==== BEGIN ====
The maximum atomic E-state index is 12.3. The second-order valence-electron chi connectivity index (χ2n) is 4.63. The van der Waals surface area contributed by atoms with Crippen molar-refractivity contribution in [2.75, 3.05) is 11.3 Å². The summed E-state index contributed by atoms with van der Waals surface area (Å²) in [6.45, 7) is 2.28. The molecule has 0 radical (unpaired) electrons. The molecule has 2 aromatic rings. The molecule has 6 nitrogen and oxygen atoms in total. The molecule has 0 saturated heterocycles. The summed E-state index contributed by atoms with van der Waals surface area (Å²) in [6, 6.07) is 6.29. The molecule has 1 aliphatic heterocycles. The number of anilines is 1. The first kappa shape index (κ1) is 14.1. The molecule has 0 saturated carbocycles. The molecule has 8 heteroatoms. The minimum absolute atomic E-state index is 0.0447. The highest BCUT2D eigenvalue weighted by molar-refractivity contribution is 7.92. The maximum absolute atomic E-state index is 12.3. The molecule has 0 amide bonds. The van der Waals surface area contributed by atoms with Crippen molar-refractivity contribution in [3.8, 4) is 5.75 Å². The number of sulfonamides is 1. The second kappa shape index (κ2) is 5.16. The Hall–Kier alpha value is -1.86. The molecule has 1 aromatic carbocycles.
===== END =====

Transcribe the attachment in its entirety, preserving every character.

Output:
The maximum atomic E-state index is 12.3. The second-order valence-electron chi connectivity index (χ2n) is 4.63. The van der Waals surface area contributed by atoms with Crippen molar-refractivity contribution in [2.75, 3.05) is 11.3 Å². The summed E-state index contributed by atoms with van der Waals surface area (Å²) in [6.45, 7) is 2.28. The molecule has 0 radical (unpaired) electrons. The molecule has 2 aromatic rings. The molecule has 6 nitrogen and oxygen atoms in total. The molecule has 0 saturated heterocycles. The summed E-state index contributed by atoms with van der Waals surface area (Å²) in [6, 6.07) is 6.29. The molecule has 1 aliphatic heterocycles. The number of anilines is 1. The first kappa shape index (κ1) is 14.1. The molecule has 0 saturated carbocycles. The molecule has 8 heteroatoms. The minimum absolute atomic E-state index is 0.0447. The highest BCUT2D eigenvalue weighted by molar-refractivity contribution is 7.92. The maximum absolute atomic E-state index is 12.3. The molecule has 0 amide bonds. The van der Waals surface area contributed by atoms with Crippen molar-refractivity contribution in [3.8, 4) is 5.75 Å². The number of sulfonamides is 1. The second kappa shape index (κ2) is 5.16. The Hall–Kier alpha value is -1.86. The molecule has 1 aromatic carbocycles.